5 New Sunscreens for Every Skin Need
Everyone needs sunscreen—but not everyone’s sunscreen needs are the same. Here, five new launches offering benefits tailor-made for specific wants
FOR STRESSED SKIN: Clarins UV 50 Sunscreen Multi-Protection
THE PROMISE: For those seeking extra skincare benefits in their sunscreen, this pulls double duty: it shields against UVB and UVA, while the brand’s anti-pollution complex defends against the aging effects of city smog and other airborne debris.
THE TECH: Extracts of white tea and lapsana protect against pollution, while cantaloupe and sanicle extracts reinforce the skin’s antioxidant barrier. Organic blackcurrant bud extract helps prevent redness.
THE TEST DRIVE: “The SPF in my foundation used to be my first line of UV defence, but for real sun safety, I need more than a thin bit of base. This feels lightweight, so it layers easily with makeup. The fact that it saves my skin from downtown grime is a bonus.” —Kelly Clark, editorial assistant, Cosmetics
FOR THE TIME-CRUNCHED: Neutrogena Ultra Sheer Face & Body Stick Sunscreen SPF 50+
THE PROMISE: Suitable for both the face and body, this travel-friendly stick borrows its design from antiperspirants, offering swipe-and-go application with a lightweight finish.
THE TECH: The formula packs the brand’s signature Helioplex technology (the filter avobenzone, stabilized by two more filters, oxybenzone and DEHN), to give prolonged protection against UVA (skin-aging rays) and UVB (burn-causing rays).
THE TEST DRIVE: “I’m bad at making time to apply sunscreen in the morning. Having a stick makes the process faster and mess-free—I love how easy it is to apply and that I can just throw it in my bag.” —Erin Finlayson, photo and market editor, Today’s Parent
FOR SPORTS FANS: Live Clean Sport Mineral Sunscreen Lotion SPF 45
THE PROMISE: Designed to hold up through sweating and swimming for up to 80 minutes, this made-in-Canada lotion promises not to leave a ghostly residue—a common complaint with many other mineral sunscreens.
THE TECH: The ingredients are 98 percent naturally derived and biodegradable, including soothing aloe and a hydrating coconut oil derivative. No synthetic UV filters here: zinc oxide and titanium dioxide provide broad-spectrum protection.
THE TEST DRIVE: “It did go on white and greasy—at first—but once it soaked in, it was virtually unnoticeable and left my skin moisturized. I also liked that it’s unscented, which is nice when you don’t want to smell like a bucket of coconuts!” —Kaylana Griffin, assistant style editor, Chatelaine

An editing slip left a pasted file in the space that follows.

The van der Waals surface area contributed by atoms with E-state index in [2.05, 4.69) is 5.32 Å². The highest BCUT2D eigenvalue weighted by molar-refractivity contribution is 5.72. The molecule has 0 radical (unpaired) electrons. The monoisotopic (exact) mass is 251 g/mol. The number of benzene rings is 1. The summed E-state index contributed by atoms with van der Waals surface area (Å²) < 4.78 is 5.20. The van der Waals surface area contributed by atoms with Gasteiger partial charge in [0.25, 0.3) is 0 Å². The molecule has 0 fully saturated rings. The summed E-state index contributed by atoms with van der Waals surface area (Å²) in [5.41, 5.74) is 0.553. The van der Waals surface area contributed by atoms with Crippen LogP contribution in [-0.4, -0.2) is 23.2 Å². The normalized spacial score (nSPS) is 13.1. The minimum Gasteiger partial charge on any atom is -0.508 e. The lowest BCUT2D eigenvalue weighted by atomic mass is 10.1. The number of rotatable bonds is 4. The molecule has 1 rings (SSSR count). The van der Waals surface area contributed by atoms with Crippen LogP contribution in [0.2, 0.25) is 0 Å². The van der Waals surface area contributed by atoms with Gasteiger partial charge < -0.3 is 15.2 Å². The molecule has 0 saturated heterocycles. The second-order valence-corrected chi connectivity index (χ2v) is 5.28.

FOR THE OIL-PRONE: Skinceuticals Physical Matte UV Defense SPF 50
THE PROMISE: The mousse-like consistency of this sunscreen-meets-primer dries to a powder finish. Formulated for normal to oily faces, it will keep skin matte even on humid days.
THE TECH: Physical filters, namely titanium dioxide and zinc oxide, give broad-spectrum protection. The mattifying aerated silica can absorb up to 15 times its weight in oil, and provides a smooth surface for makeup.
THE TEST DRIVE: “At first, I noticed the product’s unusual smell (it’s not artificially fragranced), which faded after application. The primer-like finish sat well under liquid foundation, and when worn alone, it kept my face shine-free.” —Caitlin Agnew, contributing beauty editor, Cosmetics
FOR THE ULTRA-SENSITIVE: Bioderma Photoderm Mineral SPF 50+
THE PROMISE: This spray for face and body was designed to go easy on “intolerant” skin—meaning it’s hypoallergenic, fragrance-free, non-comedogenic and made with 100 percent mineral filters.
THE TECH: Micronized zinc oxide and titanium dioxide provide the SPF, while vitamin E helps counter signs of aging. Two actives—Ectoin, an amino acid derivative that protects cells, and mannitol, a sugar that neutralizes free radicals—reinforce the skin barrier.
THE TEST DRIVE: “My insanely sensitive skin can only tolerate a mineral sunblock. The problem is most are thick, greasy and chalky. This one, however, is super light, not sticky and goes on clear. It’s definitely coming with me to Palm Springs this May.” —Cameron Williamson, editor-in-chief, FLARE
This article was originally published in the Summer 2016 issue of Cosmetics magazine. For more, download our iPad edition.